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Does 'is true' specify a genuine property?


To: Bogdan P.
From: Geoffrey Klempner
Subject: Does 'is true' specify a genuine property?
Date: 12th March 2010 12:46

Dear Bogdan,

Thank you for your email of 6 March with your essay for the University of London BA Logic module, in response to the question, 'Does the predicate 'is true' specify a genuine property of assertions?'

I agree with you that this is a difficult topic, but you seem to have a good handle on it. I think possibly that your investigation has been handicapped to some extent by your assumption that a deflationist theory of truth somehow downgrades the importance of truth, or has the implication, as you put it, that 'the truth predicate has a very limited role to play in communication'. Yet you start your essay with a statement with which anyone would agree: 'The notion of truth plays a major role in our lives and is fundamental to communication and scientific investigation'!

No wonder you feel a bit confused.

You cover many of the points that need to be made in an answer to this question. For a start, we may ask what it means to say that 'is true' does or does not 'specify a genuine property'. You go about answering this in the right way, by looking at other predicates which do specify genuine properties. For example, 'is intelligible'. If I say that John's assertion was intelligible, you who do not find it intelligible can ask me to justify my claim, and I will do so by explaining what John said. After I have given my explanation, you do find the statement intelligible. Other statements, though they pass tests for grammaticality (i.e. being formally acceptable), are really not intelligible. There is no possibility of giving an explanation in this case, because there is nothing to explain. There is surely a strong case for saying that intelligibility is a property which an assertion can have, or lack, even though there may be many cases (as with other properties) where there is room for dispute.

It doesn't follow from this that intelligibility is something that can be defined, other than in a piecemeal way. However, the question was about ‘being a genuine property’ not about definability.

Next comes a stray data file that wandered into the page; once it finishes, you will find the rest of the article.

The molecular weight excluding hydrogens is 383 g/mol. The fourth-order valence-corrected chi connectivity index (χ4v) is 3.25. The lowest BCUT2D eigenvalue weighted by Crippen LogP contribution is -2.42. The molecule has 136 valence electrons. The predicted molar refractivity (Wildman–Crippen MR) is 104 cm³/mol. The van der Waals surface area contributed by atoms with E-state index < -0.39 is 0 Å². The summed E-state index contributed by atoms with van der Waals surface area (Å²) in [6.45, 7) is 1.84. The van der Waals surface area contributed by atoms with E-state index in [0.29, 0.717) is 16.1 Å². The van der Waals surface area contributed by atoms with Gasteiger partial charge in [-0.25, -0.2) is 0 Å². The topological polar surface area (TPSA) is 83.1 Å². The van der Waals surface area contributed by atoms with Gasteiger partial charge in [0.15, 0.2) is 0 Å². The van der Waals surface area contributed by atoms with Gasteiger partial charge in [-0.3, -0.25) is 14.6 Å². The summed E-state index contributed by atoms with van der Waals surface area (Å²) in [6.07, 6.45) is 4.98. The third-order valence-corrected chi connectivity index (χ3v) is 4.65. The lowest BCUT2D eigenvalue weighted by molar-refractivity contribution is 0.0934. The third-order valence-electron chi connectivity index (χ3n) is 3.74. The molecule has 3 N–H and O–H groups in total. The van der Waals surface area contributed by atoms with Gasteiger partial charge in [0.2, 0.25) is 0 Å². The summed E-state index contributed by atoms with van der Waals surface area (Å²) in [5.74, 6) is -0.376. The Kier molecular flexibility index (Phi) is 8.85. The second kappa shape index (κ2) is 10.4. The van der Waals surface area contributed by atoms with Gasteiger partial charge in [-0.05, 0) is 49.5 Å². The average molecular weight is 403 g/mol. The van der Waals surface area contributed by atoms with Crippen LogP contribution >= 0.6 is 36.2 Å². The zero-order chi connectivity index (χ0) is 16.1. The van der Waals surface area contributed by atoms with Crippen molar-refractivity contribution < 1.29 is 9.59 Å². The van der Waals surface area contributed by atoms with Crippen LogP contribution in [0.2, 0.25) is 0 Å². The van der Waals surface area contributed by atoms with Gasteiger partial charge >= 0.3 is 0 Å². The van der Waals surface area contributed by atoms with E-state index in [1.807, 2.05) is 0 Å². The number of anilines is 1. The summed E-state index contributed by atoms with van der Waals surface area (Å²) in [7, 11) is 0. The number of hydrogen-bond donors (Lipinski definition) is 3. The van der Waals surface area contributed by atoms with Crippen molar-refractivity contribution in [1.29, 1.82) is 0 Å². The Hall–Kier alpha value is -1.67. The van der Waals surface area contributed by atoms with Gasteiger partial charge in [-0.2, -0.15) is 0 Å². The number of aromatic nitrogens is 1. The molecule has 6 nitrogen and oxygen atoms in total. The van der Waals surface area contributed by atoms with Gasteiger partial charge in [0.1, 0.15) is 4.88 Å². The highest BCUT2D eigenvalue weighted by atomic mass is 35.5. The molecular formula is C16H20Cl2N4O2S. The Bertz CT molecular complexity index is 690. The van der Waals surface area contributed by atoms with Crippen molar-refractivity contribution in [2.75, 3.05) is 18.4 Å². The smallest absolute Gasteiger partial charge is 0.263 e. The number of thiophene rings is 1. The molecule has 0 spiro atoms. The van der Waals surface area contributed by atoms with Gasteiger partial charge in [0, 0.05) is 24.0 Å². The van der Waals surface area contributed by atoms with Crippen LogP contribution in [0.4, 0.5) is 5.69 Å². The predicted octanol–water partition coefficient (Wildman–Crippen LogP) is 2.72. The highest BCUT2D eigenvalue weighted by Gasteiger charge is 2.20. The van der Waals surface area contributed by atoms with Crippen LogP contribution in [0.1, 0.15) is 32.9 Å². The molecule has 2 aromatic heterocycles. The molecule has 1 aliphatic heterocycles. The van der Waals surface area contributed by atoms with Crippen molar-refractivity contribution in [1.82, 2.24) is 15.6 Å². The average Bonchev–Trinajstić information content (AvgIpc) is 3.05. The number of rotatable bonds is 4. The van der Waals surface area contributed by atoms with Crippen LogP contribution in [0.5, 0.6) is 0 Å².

It is useful to think of some other examples: 'John's assertion was combative', 'John's assertion was candid', 'John's assertion was poetic'.

Why isn't truth like this? Consider an example. Suppose I say, 'Theories of truth have an innate tendency to supervene on theories of perception.' I just made this up, as an example of a statement which is unintelligible, although this is not something that just anyone would see immediately. For a start, I don't know what it means for a theory to 'supervene' on another theory, or how a theory can have a 'innate tendency'. By contrast, if you ask me what it is for this statement to be true, then I don't have to say anything more than, 'Theories of truth have an innate tendency to supervene on theories of perception' is true if and only if theories of truth have an innate tendency to supervene on theories of perception.

One way of explaining the ambitions of non-minimalist theories of truth (correspondence, which you mention, but also coherence and pragmatic) is that they attempt to give an explanation which is analogous to the explanation we gave of intelligibility. In the example above (which I won't repeat again) you tell some story about words, the world, the actions of human beings etc. etc. and the upshot of this story is an explanation which somehow accounts for the attribution of the truth predicate.

Theorists of truth are quick to point out that a statement of what truth is, or what truth consists in, is not the same as a criterion of truth. Knowing what is the true theory of truth doesn't give you any additional means of verifying an assertion which you didn't have before. What it does give is an understanding of what you are saying when you state that an assertion is true.

I am fully with Davidson on this. If you understand the statement then you know what it is for it to be true, because that's just what understanding is. There is nothing more to say. If you do try to say something more, you are risking an infinite regress. Frege made substantially the same point in his essay, 'The Thought: a Logical Inquiry' where he expressly argues for the indefinability of truth on the grounds that we would need to ask, of any putative definition, whether it is 'true'.

However, having got this far, I don't think that it necessarily follows that philosophers have 'nothing further to say' about truth. On the contrary, there are real, substantive issues about truth, such as the question of realism vs. anti-realism about truth (see Dummett 'Reality of the Past'), or the question whether ethical assertions, which formally can be described as 'true' of false (because they pass the grammatical test) are capable of being true, and, if so, how do we account for the difference between ethical and non-ethical assertions without falling back on a more full blooded account (e.g. as a correspondence theorist would say, 'Ethical assertions do not correspond or fail to correspond with facts').

For this reason, I find it intelligible to say that while truth is not a genuine property and is not definable, nevertheless there is scope for a non-trivial theory *about* truth.

All the best,